Fashionable Friday: Most Coveted

FF-covet

This week, I thought I’d round-up some of the most coveted new or hard-to-acquire items I’ve had my eye on. What are you lusting after?

  • Kaweco Sport Sykline Fountain Pen in Pink (available from Fontoplumo, Jet Pens and several other lovely sponsors)
  • Edison Nouveau Premiere Fountain Pen in Fireball (Ltd. Ed. Summer 2015 Color Option) (via Goulet Pens)
  • J. Herbin 1670 Emeraude de Chivor ink (via Rhodia Drive and will be available from JetPens, Goulet Pens, Anderson Pens and many other vendors)
  • TWSBI ECO White Fountain Pen (via TWSBI)
  • Retro 51 Tornado Juliet (available from Anderson Pens, Goldspot Pens)
  • Filofax Original Planner Organiser A5 in Fluoro Pink Leather (via Filofax UK)
  • Ciak Leather Sketchbook Pink (via Jenni Bick)
  • Sailor STORiA Pigment Inks (via JetPens)
  • Freedom Pouch in Multi Splatter pattern (via Kipling USA)

Ink Review: KWZ Gummiberry

KWZ Iron Gall Gummiberry

KWZ Inks is a one-man ink operation from Poland started by Konrad Żurawski in 2012, a chemistry PhD student that clearly combines his tow loves: chemistry and fountain pens. Just this year, his inks are starting to get a wider distribution and, thanks to Vanness Pens, I had the opportunity to try the KWZ Iron Gall Gummiberry ($14 for 60ml bottle). Iron gall inks are both loved and reviled because of its permanent nature. Iron gall inks can be used to sign important documents because the inks will bond to the paper fibers making it near impossible to remove. At the same time, if iron gall inks are left indefinitely in a fountain pen, it can stain the ink reservoir and possibly corrode stainless steel nibs. Also, iron gall inks darken over time.

I don’t have a lot of experience with iron gall inks but the KWZ provides some advice on his web site about how to properly clean and protect your pens from any possible issues that might be caused by using an iron gall ink. That said, for testing purposes, I used my Shawn Netwon dip pen with an Esterbrook #2442 nib and cleaned it out as soon as I had finished my writing samples and did not have any issues getting the ink out of the nib by just rinsing it with water.

KWZ Iron Gall Gummiberry

The KWZ Iron Gall Gummiberry is notable first for its fabulous name. Who doesn’t love gummi bears? And second, for its amazing jeweled purple color. Honestly, after all the purple inks I tested this year, the color of Gummiberry is just gorgeous and is moving up my ink color charts fast. The fact that the rich jewel tone darkens as it dries and settles into an almost purple-black when dry makes it fun to write with and still looks sophisticated.

The ink dries a little bit slower than many of my standard inks on the Rhodia paper I use for testing but I am also in the midst of humidity wave here in the Midwest so I cannot be sure if the slowness is the result of the ink or the heat and humidity.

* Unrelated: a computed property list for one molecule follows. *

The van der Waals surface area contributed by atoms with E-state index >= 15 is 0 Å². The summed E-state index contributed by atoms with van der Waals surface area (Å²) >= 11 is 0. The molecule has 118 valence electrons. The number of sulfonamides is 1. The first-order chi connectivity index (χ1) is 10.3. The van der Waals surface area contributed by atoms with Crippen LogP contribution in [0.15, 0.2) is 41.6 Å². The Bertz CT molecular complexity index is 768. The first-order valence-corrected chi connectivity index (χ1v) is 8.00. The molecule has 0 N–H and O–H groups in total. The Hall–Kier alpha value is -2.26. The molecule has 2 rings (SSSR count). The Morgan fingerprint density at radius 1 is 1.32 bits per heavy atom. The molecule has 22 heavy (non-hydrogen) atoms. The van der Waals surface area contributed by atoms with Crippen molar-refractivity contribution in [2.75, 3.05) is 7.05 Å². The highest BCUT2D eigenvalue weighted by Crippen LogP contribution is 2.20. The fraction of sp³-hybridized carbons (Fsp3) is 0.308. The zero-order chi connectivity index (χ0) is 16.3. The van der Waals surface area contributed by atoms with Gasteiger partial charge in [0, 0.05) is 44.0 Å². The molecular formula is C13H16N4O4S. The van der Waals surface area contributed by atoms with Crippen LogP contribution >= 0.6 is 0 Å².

When tested with water after several hours (not 10 minutes as labelled because I went to lunch and forgot to do the water test) a little bit of color ran but not much. I suspect after drying for a week or two, there is likely to be even less movement of the color as it bonds with the paper fibers.

The color is so rich that I’m willing to experiment with this ink in one of my everyday pens. Maybe its a good excuse to purchase a TWSBI Eco as an iron gall test pen? Then I would have an excuse to try a variety of colors!

KWZ Iron Gall Gummiberry Ink Comparison

Compared with some of the many purple inks in my stash, even the other purple iron gall Rohrer & Klingner Scabiosa, Gummiberry is clearly a rich, deep hue. I will check back with the swab and the writing samples in a few weeks to see if the color darkens significantly but as of writing this, several days after doing the swab and writing sample, the color looks indistinguishable from the photos.

Overall, I’m thrilled with my experience with KWZ Iron Gall Gummiberry and am very interested in trying some of the other colors available. The prices are more than reasonable for such a substantial sized bottle too. Yep, definitely going to be purchasing a pen specifically for iron gall inks.


DISCLAIMER: This item was sent to me free of charge by Vanness for the purpose of review. Please see the About page for more details.

Link Love: Cool Stamps and Pen Rolls

(artwork created in Adobe Illustrator by calligrapher and lettering artist, Chris Purcell)

(Artwork created in Adobe Illustrator by calligrapher and lettering artist, Chris Purcell. Thanks so much, Chris!)

Pens:

Ink:

Pencils:

Paper & Notebooks:

Other Interesting Things:


Submit your Link love art:
To be the featured artist on an upcoming Link Love, write, draw, photograph, or doodle an original “Link Love” image. It can be lettering, calligraphy, your own interpretation of Link or anything else you think might relate to the weekly list of pen/pencil-centric blog links.

Email your submission to me at chair@wellappointeddesk.com. Please include any link information you’d like in the image credit (your name, Twitter handle, Instagram, blog, etc). Also include any information about inks, tools, paper, etc used in your creation. Please let me know that I have permission to publish your work in Link Love and that the image is your original piece.

Ink Review: Bung Box Tears of a Clown

Bung Box Tears of a Clown

Bung Box is a small shop in Japan that works with Sailor to create small batches of custom inks. The inks have become so popular that Vanness Pens has starting importing these unusual inks to the US.